A STUDY OF MARKETING STRATEGIES OF MARUTI SUZUKI
1.1 Indian Automobile Industry
2. An Introduction to Maruti Udyog Ltd.
2.1 Products of Maruti Suzuki
2.2 Competitors of Maruti Udyog Ltd.
3. Competitors of Maruti Suzuki Swift
4. Marketing Mix
5. Swot Analysis
6. Research Methodology
6.1. Objectives of the Study
6.2. Data Collection Tools
8. Conclusions & Recommendations
The automobiles sector is divided into 4 segments-two wheelers(mopeds,scooters,motorcycles) passenger vehicles (passenger cars, utility vehicles, multi-purpose vehicles), commercial vehicles (light and medium-heavy vehicles), and three wheelers (passenger carriers and good carriers).
INDIAN AUTOMOBILE INDUSTRY
One of the major global automotive industries in the coming years. A number of domestic companies produce automobiles in India and the growing presence of multinational investment, too, has led to an increase in overall growth. Following the economic reforms of 1991 the Indian automotive industry has demonstrated sustained growth as a result of increased competitiveness and relaxed restrictions. The monthly sales of passenger cars in India exceed 100,000 units.
In 1953, the government of India and the Indian private sector initiated manufacturing processes to help develop the automobile industry, which had emerged by the 1940s in a nascent form. Between 1970 to the economic liberalization of 1991, the automobile industry continued to grow at a slow pace due to the many government restrictions. A number of Indian manufactures appeared between 1970-1980. Japanese manufacturers entered the Indian market ultimately leading to the establishment of Maruti Udyog. A number of foreign firms initiated joint ventures with Indian companies. Timeline of Indian automobile industry:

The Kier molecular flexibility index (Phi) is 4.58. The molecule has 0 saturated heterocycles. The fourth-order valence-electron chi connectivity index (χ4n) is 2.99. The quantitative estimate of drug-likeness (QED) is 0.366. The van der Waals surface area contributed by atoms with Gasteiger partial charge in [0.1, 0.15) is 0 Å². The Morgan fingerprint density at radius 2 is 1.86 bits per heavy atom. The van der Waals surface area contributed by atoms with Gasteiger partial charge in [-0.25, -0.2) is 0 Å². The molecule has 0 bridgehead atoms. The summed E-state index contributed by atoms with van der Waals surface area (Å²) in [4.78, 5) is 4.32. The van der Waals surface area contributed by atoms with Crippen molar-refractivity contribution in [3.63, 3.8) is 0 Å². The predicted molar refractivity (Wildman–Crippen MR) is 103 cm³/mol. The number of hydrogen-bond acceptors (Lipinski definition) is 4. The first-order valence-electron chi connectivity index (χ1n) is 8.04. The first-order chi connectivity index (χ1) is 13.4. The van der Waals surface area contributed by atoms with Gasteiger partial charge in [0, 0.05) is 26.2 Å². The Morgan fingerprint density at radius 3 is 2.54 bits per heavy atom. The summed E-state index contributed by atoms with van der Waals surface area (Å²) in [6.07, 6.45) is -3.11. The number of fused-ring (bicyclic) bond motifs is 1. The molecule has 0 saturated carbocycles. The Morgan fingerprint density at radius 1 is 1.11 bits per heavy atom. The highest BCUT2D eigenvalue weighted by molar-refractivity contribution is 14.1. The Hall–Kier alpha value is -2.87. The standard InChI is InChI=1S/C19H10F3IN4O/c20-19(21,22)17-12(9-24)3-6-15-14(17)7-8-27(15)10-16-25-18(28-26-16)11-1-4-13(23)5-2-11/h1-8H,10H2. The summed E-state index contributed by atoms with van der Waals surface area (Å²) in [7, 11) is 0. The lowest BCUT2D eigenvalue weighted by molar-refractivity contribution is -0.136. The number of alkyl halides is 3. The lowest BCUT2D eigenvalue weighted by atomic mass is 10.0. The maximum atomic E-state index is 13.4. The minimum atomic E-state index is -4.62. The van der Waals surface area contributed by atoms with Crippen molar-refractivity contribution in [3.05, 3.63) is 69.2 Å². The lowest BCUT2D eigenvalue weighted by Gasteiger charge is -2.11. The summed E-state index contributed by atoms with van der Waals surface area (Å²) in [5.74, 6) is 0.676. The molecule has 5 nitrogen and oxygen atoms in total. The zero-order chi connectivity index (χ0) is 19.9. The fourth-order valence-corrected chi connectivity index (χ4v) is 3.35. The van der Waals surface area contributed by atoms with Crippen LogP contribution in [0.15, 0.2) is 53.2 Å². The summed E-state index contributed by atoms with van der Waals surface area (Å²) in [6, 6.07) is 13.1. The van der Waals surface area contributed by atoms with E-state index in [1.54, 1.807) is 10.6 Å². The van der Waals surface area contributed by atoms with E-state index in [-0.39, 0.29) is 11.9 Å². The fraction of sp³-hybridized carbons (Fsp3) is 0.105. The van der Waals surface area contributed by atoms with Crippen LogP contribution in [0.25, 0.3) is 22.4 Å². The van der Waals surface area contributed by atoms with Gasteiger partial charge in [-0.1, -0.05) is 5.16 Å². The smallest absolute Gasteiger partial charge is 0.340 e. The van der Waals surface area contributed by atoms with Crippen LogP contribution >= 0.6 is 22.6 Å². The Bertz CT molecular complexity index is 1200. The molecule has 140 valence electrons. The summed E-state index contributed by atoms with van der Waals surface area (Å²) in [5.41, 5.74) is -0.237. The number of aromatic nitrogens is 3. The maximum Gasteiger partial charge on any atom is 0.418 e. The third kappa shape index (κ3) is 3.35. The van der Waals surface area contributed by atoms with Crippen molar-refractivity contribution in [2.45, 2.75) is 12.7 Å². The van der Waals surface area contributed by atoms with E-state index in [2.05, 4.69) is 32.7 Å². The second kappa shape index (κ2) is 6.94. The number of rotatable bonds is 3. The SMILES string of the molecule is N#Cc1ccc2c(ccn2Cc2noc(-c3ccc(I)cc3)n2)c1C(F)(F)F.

• 1897 First Person to own a car in India - Mr. Foster of M/s Crompton Greaves Company, Mumbai • 1901 First Indian to own a car in India - Jamshedji Tata • 1905 First Woman to drive a car in India - Mrs. Suzanne RD Tata • 1905 Fiat Motors
• 1911 First Taxi in India
• 1924 Formation of traffic police
• 1928 Chevrolet Motors
• 1942 Hindustan Motors
• 1944 Premier Auto Limited
• 1945 Tata Motors
• 1947 Mahindra Motors
• 1948 Ashok Motors
• 1948 Standard Motors
• 1974 Sipani Motors
• 1981 Maruti Udyog
• 1994 Rover Motors
• 1994 Mercedes Benz
• 1994 Opel
• 1995 Ford Motors
• 1995 Honda SIEL
• 1995 Reva Electric Car Company
• 1995 Daewoo Motors
• 1996 Hyundai Motors
• 1997 Toyota Kirloskar Motors
• 1997 Fiat Motors (Re-Entry)
• 1998 San Motors
• 1998 Mitsubishi Motors
• 2001 Skoda Auto
• 2003 Chevrolet Motors (Re-Entry)
Following the economic reforms of 1991, the automobile section underwent delicensing and opened up for 100 percent Foreign Direct Investment. A surge in economic growth rate and purchasing power led to growth in the Indian automobile industry, which grew at a rate of 17% on an average since the economic reforms of 1991. The industry provided employment to a total of 13.1 million people as of 2006-07, which includes direct and indirect employment. The export sector grew at a rate of 30% per year during early 21st century. However, the overall contribution of automobile industry in India to the world remains low as of 2007. Increased presence of multiple automobile manufacturers has led to market competitiveness and availability of options at competitive costs. India was one of the largest manufacturers of tractors in the world in 2005-06, when it produced 2,93,000/- units. India is also largely self-sufficient in tyre production, which it also exports to over 60 other countries. India produced 65 million tyres in 2005-06.
Pran Tiku (2008)—on the subject of automobile...
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